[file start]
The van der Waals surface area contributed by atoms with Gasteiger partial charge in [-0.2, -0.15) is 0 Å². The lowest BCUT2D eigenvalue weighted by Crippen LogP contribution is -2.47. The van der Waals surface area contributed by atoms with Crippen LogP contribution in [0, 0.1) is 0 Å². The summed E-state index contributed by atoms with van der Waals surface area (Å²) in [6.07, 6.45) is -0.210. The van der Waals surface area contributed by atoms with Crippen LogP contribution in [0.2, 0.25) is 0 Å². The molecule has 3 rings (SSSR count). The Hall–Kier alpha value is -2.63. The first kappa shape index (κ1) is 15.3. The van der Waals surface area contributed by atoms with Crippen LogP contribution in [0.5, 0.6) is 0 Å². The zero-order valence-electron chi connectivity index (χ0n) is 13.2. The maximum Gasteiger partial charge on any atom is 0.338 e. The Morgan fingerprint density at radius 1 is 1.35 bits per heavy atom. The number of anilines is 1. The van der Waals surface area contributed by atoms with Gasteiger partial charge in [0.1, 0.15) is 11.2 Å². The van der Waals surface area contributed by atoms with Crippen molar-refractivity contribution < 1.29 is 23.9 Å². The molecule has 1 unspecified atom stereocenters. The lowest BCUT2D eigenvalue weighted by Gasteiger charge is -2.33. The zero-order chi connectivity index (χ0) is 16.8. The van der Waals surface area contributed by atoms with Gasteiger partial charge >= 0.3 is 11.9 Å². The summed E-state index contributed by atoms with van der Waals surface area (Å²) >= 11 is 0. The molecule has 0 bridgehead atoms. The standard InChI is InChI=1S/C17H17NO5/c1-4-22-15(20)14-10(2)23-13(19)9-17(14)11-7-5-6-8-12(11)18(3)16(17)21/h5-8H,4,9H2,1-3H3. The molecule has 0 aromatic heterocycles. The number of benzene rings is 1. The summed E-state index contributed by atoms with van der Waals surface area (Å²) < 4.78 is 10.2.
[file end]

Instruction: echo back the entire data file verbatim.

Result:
The van der Waals surface area contributed by atoms with Gasteiger partial charge in [-0.2, -0.15) is 0 Å². The lowest BCUT2D eigenvalue weighted by Crippen LogP contribution is -2.47. The van der Waals surface area contributed by atoms with Crippen LogP contribution in [0, 0.1) is 0 Å². The summed E-state index contributed by atoms with van der Waals surface area (Å²) in [6.07, 6.45) is -0.210. The van der Waals surface area contributed by atoms with Crippen LogP contribution in [0.2, 0.25) is 0 Å². The molecule has 3 rings (SSSR count). The Hall–Kier alpha value is -2.63. The first kappa shape index (κ1) is 15.3. The van der Waals surface area contributed by atoms with Crippen LogP contribution in [0.5, 0.6) is 0 Å². The zero-order valence-electron chi connectivity index (χ0n) is 13.2. The maximum Gasteiger partial charge on any atom is 0.338 e. The Morgan fingerprint density at radius 1 is 1.35 bits per heavy atom. The number of anilines is 1. The van der Waals surface area contributed by atoms with Gasteiger partial charge in [0.1, 0.15) is 11.2 Å². The van der Waals surface area contributed by atoms with Crippen molar-refractivity contribution < 1.29 is 23.9 Å². The molecule has 1 unspecified atom stereocenters. The lowest BCUT2D eigenvalue weighted by Gasteiger charge is -2.33. The zero-order chi connectivity index (χ0) is 16.8. The van der Waals surface area contributed by atoms with Gasteiger partial charge >= 0.3 is 11.9 Å². The summed E-state index contributed by atoms with van der Waals surface area (Å²) >= 11 is 0. The molecule has 0 bridgehead atoms. The standard InChI is InChI=1S/C17H17NO5/c1-4-22-15(20)14-10(2)23-13(19)9-17(14)11-7-5-6-8-12(11)18(3)16(17)21/h5-8H,4,9H2,1-3H3. The molecule has 0 aromatic heterocycles. The number of benzene rings is 1. The summed E-state index contributed by atoms with van der Waals surface area (Å²) < 4.78 is 10.2.